How To Find Duplicate Values In A Table Using SQL – 2 Best Ways


Before directly jumping into the queries, you need to define criteria to find duplicate records in a table. There can be scenarios when certain values in a single column are duplicated or the entire record i.e. values in all the columns in a specific row are duplicated in the table.

You will explore both the possibilities and the ways to deal with such duplicated records in this quick read.

The easiest way to identify the duplicated records is to simply count how many times each record appears in the table. And the record which appears more than once is duplicated.

The function GROUP BY is widely used in SQL for data aggregation. It means you can group the records based on values in one or multiple columns and get aggregated values such as count, or sum of other columns.

Keeping this in mind, let’s explore how you can find out duplicated values in a single column.

Find duplicate values in one column

There can be situations when duplicate values are present only in one column. The reason for such duplicate records can be as simple as human error while making the data entry or updating the database.

Let’s take an example from the orders table and find out which OrderID are duplicated. As you need to count — how many times each OrderID appeared in the table — you should group the records by OrderID as shown below.

SELECT OrderID
, COUNT(*) as occurrences
FROM orders
GROUP BY OrderID
Records that appeared more than once in the table | Image by Author

The highlighted records (OrderIDs) occurred in the dataset more than once i.e. those are duplicated.

However, you don’t need to create separate columns as seen in the above picture. You can directly get the duplicated OrderIDs using the HAVING clause after GROUP BY, as shown below.

SELECT OrderID
FROM orders
GROUP BY OrderID
HAVING COUNT(*) > 1;
Duplicated records | Image by Author

So, you get only the duplicated OrderIDs which are the same as the highlighted ones in the above table.

Similarly, there can be situations when the values in the multiple columns for a row are duplicated in the table.

Find Duplicate Values In Multiple Columns

Although the entire row is duplicated across the table, the logic remains the same, only the columns you mention in the GROUP BY clause change.

Instead of grouping the records by a single column, here you need to group the records by multiple columns.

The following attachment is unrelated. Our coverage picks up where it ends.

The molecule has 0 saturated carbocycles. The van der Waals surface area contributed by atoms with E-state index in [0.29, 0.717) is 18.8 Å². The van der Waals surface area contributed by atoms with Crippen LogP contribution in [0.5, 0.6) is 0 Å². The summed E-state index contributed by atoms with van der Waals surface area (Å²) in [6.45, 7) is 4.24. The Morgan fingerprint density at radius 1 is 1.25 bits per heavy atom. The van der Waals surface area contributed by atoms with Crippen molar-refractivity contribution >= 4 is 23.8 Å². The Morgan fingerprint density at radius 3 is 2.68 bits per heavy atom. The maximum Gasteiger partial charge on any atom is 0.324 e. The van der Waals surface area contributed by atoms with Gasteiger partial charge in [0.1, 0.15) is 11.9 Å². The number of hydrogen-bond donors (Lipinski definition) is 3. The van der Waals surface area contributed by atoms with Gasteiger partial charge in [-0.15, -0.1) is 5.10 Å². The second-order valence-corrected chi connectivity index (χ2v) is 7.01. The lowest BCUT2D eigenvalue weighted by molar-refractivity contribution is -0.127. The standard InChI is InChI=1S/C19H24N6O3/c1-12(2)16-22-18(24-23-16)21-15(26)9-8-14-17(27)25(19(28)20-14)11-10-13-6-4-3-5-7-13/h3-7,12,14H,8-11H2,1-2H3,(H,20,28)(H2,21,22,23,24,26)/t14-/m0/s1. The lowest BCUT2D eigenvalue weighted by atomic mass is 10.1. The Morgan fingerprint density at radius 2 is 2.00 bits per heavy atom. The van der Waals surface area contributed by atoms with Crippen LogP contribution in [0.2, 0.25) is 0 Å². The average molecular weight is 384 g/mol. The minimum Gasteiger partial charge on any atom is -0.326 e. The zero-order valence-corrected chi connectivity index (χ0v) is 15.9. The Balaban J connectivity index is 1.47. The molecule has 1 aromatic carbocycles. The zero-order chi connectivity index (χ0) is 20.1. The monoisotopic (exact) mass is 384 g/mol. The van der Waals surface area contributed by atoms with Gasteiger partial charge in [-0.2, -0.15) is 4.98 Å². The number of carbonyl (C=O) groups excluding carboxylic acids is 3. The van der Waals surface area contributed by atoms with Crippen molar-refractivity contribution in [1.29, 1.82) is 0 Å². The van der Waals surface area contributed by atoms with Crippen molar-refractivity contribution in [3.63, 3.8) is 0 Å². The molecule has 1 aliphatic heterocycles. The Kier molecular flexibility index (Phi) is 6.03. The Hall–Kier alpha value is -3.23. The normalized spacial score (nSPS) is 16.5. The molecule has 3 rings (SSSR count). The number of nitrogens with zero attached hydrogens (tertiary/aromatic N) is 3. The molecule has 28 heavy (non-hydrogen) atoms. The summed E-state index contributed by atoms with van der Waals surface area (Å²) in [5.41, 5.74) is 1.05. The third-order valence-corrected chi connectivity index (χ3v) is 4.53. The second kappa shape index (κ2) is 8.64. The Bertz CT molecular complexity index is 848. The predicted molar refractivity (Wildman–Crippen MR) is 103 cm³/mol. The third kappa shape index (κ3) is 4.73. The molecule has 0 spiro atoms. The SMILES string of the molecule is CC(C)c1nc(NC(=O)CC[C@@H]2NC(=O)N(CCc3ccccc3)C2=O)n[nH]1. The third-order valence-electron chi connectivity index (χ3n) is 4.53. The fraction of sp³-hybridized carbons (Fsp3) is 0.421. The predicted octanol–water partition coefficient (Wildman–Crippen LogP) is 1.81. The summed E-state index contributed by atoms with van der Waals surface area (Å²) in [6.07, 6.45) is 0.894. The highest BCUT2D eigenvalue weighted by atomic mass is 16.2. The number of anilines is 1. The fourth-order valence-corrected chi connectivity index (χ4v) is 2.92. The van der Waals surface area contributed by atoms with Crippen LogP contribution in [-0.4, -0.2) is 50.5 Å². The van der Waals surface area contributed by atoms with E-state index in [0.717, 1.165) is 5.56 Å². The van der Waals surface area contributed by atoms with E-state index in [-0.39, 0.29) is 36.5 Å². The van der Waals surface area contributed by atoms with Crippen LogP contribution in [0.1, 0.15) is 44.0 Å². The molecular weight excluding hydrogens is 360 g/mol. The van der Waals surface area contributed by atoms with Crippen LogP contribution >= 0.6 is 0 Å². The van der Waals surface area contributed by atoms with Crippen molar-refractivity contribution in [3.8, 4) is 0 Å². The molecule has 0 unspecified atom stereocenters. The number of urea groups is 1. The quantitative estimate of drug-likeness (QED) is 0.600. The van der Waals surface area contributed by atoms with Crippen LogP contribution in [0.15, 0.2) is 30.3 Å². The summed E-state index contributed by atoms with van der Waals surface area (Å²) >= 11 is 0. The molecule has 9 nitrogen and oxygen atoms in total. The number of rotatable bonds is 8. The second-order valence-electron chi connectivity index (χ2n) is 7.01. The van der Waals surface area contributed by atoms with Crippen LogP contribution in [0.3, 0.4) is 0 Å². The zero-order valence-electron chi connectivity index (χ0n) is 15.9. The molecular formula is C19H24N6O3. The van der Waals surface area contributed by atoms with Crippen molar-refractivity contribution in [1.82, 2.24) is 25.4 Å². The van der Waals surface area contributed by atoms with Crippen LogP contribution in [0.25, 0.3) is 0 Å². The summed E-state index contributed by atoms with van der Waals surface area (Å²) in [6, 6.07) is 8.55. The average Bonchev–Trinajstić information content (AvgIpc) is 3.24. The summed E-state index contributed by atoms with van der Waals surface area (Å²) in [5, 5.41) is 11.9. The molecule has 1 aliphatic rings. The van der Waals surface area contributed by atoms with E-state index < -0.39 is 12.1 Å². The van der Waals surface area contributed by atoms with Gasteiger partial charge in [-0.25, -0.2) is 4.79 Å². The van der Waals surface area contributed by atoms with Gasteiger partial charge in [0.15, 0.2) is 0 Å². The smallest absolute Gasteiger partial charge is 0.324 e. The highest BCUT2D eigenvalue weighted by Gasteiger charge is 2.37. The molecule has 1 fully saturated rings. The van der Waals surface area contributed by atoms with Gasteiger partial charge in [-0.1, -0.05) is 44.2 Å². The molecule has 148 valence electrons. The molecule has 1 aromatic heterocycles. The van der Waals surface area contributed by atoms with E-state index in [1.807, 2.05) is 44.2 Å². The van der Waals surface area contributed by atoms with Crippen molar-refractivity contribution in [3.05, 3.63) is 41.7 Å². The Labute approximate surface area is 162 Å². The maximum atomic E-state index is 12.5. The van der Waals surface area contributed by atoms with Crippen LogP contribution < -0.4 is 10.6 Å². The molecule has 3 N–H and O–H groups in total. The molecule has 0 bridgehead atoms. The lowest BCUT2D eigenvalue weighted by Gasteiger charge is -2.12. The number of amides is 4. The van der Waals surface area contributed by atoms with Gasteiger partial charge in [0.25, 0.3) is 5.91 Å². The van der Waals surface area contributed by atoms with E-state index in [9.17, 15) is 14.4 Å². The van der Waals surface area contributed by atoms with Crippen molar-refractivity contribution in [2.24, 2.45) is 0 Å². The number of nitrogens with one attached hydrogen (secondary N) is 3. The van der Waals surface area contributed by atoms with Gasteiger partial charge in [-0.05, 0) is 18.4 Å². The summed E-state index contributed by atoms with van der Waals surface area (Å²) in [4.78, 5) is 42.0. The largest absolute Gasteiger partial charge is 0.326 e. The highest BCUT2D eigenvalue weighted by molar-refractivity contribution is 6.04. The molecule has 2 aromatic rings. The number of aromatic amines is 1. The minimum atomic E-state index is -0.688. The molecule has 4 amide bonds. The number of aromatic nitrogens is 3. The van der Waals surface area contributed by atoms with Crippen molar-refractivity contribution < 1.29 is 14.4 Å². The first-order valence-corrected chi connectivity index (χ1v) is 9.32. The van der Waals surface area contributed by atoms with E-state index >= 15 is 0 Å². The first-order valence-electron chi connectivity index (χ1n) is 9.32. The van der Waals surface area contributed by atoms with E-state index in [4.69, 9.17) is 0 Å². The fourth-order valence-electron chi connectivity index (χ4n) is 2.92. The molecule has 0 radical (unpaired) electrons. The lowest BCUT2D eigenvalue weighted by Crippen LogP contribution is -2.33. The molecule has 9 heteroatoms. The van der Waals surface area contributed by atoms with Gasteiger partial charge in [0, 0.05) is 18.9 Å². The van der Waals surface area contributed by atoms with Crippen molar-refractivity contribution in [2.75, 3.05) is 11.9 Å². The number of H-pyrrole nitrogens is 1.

Let me show you how.

Suppose you would like to see the records where a combination of OrderID, Quantity, and Product_Category appeared multiple times in the table.

SELECT OrderID
, Quantity
, Product_Category
, COUNT(*) as occurrences
FROM orders
GROUP BY OrderID
, Quantity
, Product_Category
Find duplicated records in multiple columns | Image by Author

In this way, you can see that the highlighted combination of the values in the columns OrderID, Quantity, and Product_Category occurred in the table more than once.

Again you need to simply add HAVING COUNT(*) > 1 at the end of the query to retrieve these duplicated records.

As the process to find out duplicates depends on the count of the number of times a record appears in the table, you can use the window function ROW_NUMBER as well.

The window function ROW_NUMBER() assigns a unique sequential number to each record in the window defined using the PARTITION_BY clause.

So, you can actually define the window using the same columns, where you expect to have duplicated values. So, if a record appears multiple times, a row number of more than 1 will be assigned to the duplicated records.

Let’s continue with the same example.

To get the records where a combination of OrderID, Quantity, and Product_Category appeared multiple times in the table, you need to define a window using these columns in the PARTITION_BY clause as shown below.

SELECT OrderID
, Quantity
, Product_Category
, ROW_NUMBER() OVER (PARTITION BY OrderID, Quantity, Product_Category ORDER BY OrderID) AS row_num
FROM orders
Find duplicates in the table using ROW_NUMBER() in SQL | Image by Author

This is how you’ll get all the records and the corresponding row numbers partitioned by a given set of columns. So, all the highlighted records where row number is 2 are duplicated records.

You can pass the above entire query as a sub-query to the outer SELECT statement below to get only the duplicated records.

SELECT OrderID
, Quantity
, Product_Category
FROM (
SELECT OrderID
, Quantity
, Product_Category
, ROW_NUMBER() OVER (PARTITION BY OrderID, Quantity, Product_Category ORDER BY OrderID) AS row_num
FROM orders
) AS subquery
WHERE row_num > 1;
Get duplicated records in SQL | Image by Author

Alternatively, if you don’t want to use the sub-query, you can create a CTE and get the data from that CTE using another query as shown below.

WITH temp_orders AS
(
SELECT OrderID
, Quantity
, Product_Category
, ROW_NUMBER() OVER (PARTITION BY OrderID, Quantity, Product_Category ORDER BY OrderID) AS row_num
FROM orders
)

SELECT OrderID
, Quantity
, Product_Category
FROM temp_orders
WHERE row_num > 1;

This query will also return exactly the same output. So the choice is yours.

To learn more about the ROW_NUMBER(), CTE, and GROUP BY, don’t forget to check out interesting resources at the end of this read!



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